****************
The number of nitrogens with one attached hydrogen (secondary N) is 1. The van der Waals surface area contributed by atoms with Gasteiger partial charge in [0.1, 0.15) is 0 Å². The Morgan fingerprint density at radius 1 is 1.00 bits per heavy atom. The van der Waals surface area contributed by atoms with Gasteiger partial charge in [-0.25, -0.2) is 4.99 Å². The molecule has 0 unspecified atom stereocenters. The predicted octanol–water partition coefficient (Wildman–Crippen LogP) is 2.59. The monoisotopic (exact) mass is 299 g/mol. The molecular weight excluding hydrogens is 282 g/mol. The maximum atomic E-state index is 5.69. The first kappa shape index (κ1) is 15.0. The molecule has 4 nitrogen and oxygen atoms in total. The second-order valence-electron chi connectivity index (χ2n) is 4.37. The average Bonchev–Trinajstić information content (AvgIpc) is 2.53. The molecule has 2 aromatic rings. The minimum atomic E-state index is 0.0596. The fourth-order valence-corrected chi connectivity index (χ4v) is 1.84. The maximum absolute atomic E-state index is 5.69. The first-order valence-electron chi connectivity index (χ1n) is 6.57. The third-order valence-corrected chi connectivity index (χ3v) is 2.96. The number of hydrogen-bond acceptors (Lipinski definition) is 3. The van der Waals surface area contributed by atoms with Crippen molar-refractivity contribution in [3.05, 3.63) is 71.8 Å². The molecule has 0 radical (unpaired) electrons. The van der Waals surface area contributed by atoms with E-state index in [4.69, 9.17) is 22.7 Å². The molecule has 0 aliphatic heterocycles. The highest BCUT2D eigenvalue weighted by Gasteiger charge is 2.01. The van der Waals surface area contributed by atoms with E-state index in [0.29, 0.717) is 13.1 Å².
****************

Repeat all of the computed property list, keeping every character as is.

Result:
The number of nitrogens with one attached hydrogen (secondary N) is 1. The van der Waals surface area contributed by atoms with Gasteiger partial charge in [0.1, 0.15) is 0 Å². The Morgan fingerprint density at radius 1 is 1.00 bits per heavy atom. The van der Waals surface area contributed by atoms with Gasteiger partial charge in [-0.25, -0.2) is 4.99 Å². The molecule has 0 unspecified atom stereocenters. The predicted octanol–water partition coefficient (Wildman–Crippen LogP) is 2.59. The monoisotopic (exact) mass is 299 g/mol. The molecular weight excluding hydrogens is 282 g/mol. The maximum atomic E-state index is 5.69. The first kappa shape index (κ1) is 15.0. The molecule has 4 nitrogen and oxygen atoms in total. The second-order valence-electron chi connectivity index (χ2n) is 4.37. The average Bonchev–Trinajstić information content (AvgIpc) is 2.53. The molecule has 2 aromatic rings. The minimum atomic E-state index is 0.0596. The fourth-order valence-corrected chi connectivity index (χ4v) is 1.84. The maximum absolute atomic E-state index is 5.69. The first-order valence-electron chi connectivity index (χ1n) is 6.57. The third-order valence-corrected chi connectivity index (χ3v) is 2.96. The number of hydrogen-bond acceptors (Lipinski definition) is 3. The van der Waals surface area contributed by atoms with Crippen molar-refractivity contribution in [3.05, 3.63) is 71.8 Å². The molecule has 0 radical (unpaired) electrons. The van der Waals surface area contributed by atoms with E-state index in [4.69, 9.17) is 22.7 Å². The molecule has 0 aliphatic heterocycles. The highest BCUT2D eigenvalue weighted by Gasteiger charge is 2.01. The van der Waals surface area contributed by atoms with E-state index in [0.29, 0.717) is 13.1 Å².